Make a lot more than you think you need, and strain it periodically as you use it (to get rid of any crumbs). As you work it, it will become less shiny.
Practice making a few of these months before the wedding to see if you like the look, and if you don’t at least you have time for changes.
Thanks, Jeanne. I was thinking that little fondant enrobed cakes would be fairly easy to handle. Doesn’t the glaze stay a big sticky mess forever? I just glazed a batch of cakes with the chocolate/cream/corn syrup glaze in Rose’s book (prior to getting this message). The glaze was pretty but it seemed like you could see a lot of the imperfections in the cake. Do you think that the butter would make a more bulletproof coating? The wedding is at the end of June so I have time to experiment.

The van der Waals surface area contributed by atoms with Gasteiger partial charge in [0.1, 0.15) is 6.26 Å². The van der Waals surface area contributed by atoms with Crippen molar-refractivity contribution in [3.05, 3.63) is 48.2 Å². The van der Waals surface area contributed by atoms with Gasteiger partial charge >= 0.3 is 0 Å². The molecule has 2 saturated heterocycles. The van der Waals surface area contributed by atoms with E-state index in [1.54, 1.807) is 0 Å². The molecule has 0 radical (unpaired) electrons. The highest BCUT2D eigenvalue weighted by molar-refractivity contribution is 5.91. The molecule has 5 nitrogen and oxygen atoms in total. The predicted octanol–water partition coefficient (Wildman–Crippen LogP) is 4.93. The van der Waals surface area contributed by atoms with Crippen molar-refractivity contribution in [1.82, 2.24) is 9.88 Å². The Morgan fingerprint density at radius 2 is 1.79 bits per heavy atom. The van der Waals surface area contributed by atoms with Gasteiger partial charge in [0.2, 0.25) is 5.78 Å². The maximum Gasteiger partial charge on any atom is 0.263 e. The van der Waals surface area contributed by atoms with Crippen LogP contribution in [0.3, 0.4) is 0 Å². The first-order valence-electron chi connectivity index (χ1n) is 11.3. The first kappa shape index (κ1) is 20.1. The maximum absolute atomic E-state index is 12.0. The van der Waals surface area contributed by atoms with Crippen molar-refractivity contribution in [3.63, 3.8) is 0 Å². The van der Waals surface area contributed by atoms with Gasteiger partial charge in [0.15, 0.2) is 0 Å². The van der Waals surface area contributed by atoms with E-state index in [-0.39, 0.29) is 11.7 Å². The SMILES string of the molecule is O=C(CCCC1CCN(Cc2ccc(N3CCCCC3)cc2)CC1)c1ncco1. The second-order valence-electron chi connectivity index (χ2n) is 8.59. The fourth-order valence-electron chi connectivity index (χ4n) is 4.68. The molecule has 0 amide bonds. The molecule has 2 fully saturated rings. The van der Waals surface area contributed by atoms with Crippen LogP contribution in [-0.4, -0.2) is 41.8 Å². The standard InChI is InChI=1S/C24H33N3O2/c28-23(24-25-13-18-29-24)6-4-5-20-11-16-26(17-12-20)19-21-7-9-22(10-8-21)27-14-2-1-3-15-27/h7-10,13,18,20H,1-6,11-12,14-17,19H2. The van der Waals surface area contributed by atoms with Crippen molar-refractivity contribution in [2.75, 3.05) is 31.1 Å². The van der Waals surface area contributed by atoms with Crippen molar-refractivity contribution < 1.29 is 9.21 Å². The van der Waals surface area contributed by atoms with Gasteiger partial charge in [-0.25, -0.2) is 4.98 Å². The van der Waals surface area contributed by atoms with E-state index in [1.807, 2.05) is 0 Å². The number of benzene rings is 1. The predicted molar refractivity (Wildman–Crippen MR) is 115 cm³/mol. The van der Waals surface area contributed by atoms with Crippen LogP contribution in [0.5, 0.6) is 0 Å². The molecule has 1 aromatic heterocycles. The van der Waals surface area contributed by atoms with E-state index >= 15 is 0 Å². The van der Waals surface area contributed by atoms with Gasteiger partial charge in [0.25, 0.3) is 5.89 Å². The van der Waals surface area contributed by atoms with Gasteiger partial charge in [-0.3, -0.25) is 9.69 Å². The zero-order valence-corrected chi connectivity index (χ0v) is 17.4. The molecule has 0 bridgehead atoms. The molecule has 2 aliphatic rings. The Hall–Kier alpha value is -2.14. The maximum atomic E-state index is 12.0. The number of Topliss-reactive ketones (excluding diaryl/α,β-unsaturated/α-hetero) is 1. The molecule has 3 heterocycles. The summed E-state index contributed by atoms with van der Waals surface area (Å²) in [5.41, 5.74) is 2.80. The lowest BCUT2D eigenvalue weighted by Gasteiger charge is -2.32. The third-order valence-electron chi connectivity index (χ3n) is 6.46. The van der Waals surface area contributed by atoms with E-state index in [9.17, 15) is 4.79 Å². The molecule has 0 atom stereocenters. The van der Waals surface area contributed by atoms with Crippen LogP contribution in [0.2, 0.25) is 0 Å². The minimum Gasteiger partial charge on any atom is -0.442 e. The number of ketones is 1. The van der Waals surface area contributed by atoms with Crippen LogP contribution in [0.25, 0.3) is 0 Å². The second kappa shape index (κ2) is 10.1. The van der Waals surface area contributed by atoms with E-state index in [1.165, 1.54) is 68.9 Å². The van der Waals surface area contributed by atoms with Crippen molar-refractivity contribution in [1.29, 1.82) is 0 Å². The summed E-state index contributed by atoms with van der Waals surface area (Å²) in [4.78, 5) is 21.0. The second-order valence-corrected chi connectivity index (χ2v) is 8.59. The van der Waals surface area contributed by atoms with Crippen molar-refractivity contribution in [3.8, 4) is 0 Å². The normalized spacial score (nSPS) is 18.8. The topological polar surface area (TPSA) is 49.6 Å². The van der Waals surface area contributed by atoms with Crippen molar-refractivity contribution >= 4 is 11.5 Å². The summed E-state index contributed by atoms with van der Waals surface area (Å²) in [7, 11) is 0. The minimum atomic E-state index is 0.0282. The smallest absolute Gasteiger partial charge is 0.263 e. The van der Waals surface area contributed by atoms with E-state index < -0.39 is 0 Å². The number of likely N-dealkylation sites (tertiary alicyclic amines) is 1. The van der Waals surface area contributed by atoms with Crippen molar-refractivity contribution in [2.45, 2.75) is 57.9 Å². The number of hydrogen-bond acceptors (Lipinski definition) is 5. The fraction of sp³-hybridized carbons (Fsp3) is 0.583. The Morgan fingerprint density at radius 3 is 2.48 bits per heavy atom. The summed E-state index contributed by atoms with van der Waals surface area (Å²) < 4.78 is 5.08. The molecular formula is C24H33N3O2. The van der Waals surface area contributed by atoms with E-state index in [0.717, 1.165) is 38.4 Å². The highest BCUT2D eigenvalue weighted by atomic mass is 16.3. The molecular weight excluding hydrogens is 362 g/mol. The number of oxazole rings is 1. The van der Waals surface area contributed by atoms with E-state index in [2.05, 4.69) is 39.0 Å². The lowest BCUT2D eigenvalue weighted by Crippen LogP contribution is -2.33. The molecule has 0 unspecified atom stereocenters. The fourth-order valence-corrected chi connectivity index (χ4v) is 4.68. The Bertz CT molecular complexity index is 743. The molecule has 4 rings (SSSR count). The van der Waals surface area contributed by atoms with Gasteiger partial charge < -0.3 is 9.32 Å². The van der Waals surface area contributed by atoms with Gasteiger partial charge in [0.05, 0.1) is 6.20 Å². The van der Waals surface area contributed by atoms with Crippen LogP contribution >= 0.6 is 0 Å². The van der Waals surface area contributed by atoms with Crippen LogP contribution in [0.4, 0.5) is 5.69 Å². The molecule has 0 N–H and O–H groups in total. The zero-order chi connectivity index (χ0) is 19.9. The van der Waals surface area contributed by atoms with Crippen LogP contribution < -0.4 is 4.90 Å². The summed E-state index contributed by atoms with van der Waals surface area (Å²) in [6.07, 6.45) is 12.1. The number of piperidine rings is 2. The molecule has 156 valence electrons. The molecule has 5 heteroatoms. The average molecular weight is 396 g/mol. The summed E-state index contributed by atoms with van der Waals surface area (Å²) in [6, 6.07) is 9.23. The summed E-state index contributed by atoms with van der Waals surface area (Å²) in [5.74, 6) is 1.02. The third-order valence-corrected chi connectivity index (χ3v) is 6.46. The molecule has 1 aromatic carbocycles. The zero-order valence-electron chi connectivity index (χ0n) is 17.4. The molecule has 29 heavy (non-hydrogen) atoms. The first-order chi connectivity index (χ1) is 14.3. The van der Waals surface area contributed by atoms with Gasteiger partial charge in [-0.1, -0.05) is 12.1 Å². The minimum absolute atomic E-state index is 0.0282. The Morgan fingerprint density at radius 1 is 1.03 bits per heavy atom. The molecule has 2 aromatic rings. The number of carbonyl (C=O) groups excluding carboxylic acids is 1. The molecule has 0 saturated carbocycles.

It’s not that the butter makes a more “bulletproof” coating, but that it gives it a little more body, and suppleness IMHO. I have a flourless chocolate cake that is sought after (no, this recipe I can’t share, I’m duty bound to a previous employer) by a lot of people and restaurants, and when I used a choc/water or choc/cream glaze, I could see through it even with two coats. This glaze, because of the added fat, seems to coat better. You definitely want two coats for even coverage. The first coat covers the imperfections, the second coat creates a beautiful, perfect finish. If you were to be coating the sides with crumbs or curls or something, I’d say one coat is fine.